News from the Office...
I am finding it hard to believe that we are already in November and the end of the year is so near. It has been such a beautiful time and we start to get nostalgic nearing the end of the year as it is the time in which our children begin preparation for the next path in their Early years Journey and especially our Kindergarten children who will all leave us next year to begin Prep!! Such exciting times.
We hope that you have noticed some of the exciting things that are happening around our great centre. Entrance windows to the the centre have been tinted in hopes of cooling this side of the building as it gets very hot in the front of house in the summer which can have a knock on effect throughout the centre.
The fort area in the back yard and all of the poles throughout the service, have been sanded, high pressure cleaned and resprayed to prevent any older paint from peeling or flaking and potentially causing a hazard.
The garden beds have had a freshen up and have been moved for easier accessibility for the Educators and children.
Positive Bed time routines for children
A positive bedtime routine involves your child going through a few quiet, enjoyable activities about 20 minutes before bedtime. Without a good bedtime routine, it can be hard for babies and young children to settle to sleep.What a positive bedtime routine looks like:
Most bedtime routines include pre-bed tasks like having a bath and brushing teeth, as well as quiet, enjoyable activities like reading a book or listening to a story. The aim is to keep the atmosphere calm and positive, using positive attention and praise.
Here's an example of a bedtime routine that could start after dinner and a bath:
- Your child plays quietly for 15-20 minutes – this could include reading with you.
- You and your child go into the bedroom.
- You and your child have a brief cuddle and kiss.
- You put your child into bed.
At the end of the 20-minute 'positive period', be clear that it's now time for sleep. This means no more stories or talking. Say goodnight to your child, then leave the room straight away.Making a start: choosing a bedtime
You might have an ideal bedtime in mind – somewhere between 7 pm and 8 pm often works for young children.Moving your child's actual bedtime towards your ideal bedtime
About a week after you introduce the positive bedtime routine, you can start gradually making your child's bedtime earlier.
This involves making bedtime about 15 minutes earlier every couple of days. You do this until you reach the ideal bedtime for your child.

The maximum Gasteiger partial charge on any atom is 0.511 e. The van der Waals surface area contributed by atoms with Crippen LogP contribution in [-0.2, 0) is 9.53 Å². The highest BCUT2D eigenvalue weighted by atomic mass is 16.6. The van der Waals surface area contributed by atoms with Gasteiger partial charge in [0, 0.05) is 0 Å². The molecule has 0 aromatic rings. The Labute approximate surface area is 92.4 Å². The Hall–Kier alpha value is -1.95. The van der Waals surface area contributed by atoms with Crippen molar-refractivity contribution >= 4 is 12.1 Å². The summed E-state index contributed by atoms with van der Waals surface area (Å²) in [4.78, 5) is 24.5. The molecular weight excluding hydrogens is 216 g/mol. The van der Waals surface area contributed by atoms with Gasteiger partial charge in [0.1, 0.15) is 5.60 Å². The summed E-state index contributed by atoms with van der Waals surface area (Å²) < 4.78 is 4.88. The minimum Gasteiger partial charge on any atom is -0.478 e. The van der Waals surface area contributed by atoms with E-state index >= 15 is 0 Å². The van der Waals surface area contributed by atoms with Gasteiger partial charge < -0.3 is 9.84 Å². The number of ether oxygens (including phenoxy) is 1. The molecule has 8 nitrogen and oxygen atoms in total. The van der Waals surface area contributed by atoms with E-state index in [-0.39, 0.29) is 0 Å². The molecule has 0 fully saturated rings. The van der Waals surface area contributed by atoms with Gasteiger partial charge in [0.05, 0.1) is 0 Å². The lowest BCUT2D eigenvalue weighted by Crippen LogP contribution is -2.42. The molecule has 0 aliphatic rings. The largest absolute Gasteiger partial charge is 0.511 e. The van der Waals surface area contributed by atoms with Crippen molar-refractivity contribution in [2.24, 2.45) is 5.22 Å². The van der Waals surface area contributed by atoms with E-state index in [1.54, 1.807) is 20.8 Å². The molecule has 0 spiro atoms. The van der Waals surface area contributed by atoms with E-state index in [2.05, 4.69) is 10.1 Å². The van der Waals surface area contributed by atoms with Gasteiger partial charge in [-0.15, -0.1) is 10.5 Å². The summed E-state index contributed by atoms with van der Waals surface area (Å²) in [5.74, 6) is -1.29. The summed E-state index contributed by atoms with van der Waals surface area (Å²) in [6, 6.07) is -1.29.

For example, your child has been falling asleep at 9 pm, but you want an 8 pm bedtime. Here's what to do:
- Start your positive bedtime routine at 8.40 pm, so that your child is ready for a 9 pm bedtime.
- Do this for two nights.
- Start your positive bedtime routine at 8.25 pm, so your child is ready for an 8.45 pm bedtime.
- Do this for two nights.
- Continue this gradual 'fading' process until your child is going to bed at 8 pm or the time you want.
The strategy will work best if you consistently put your child to bed on time while you're trying to make their bedtime earlier. It can take a few weeks, but a positive bedtime routine will improve settling problems, decrease the number of times your child calls out to you at night, and lead to better parent-child relationships.
Hats & Sunscreen
Help us to protect your children* PLEASE apply sunscreen to your children in the mornings so that they can play as soon as they get to school. If we apply your children's sunscreen they will need to play inside for a period of 20 minutes until the sunscreen is effective in protecting your children.
Children are in school/ Early childcare programs when daily ultraviolet (UV) radiation levels are at their peak.
Our service aligns itself with the guidelines of the Australian sun smart programs, we
- have a written sun protection policy meeting minimum standards relating to curriculum, behaviour and the environment
- be working to increase shade
- reschedule/minimise outdoor activities during peak UV periods of the year
- teach, model and reinforce positive sun protection behaviour
- agree to undertake periodic policy reviews with its state or territory Cancer Council and update their policy accordingly to meet SunSmart standards.
Evidence suggests that childhood exposure to UV radiation contributes significantly to the development of skin cancer in later life. Educating school children and reducing their UV exposure is expected to have a major impact on the future incidence of skin cancer in Australia.
Enrolment for 2022!!
If you have not yet returned your enrolment/ holiday form for 2022. Please do so at your earliest convenience. We would like to staff correctly and offer our Educators holiday opportunities. https://kal.fyi/Zm1JJB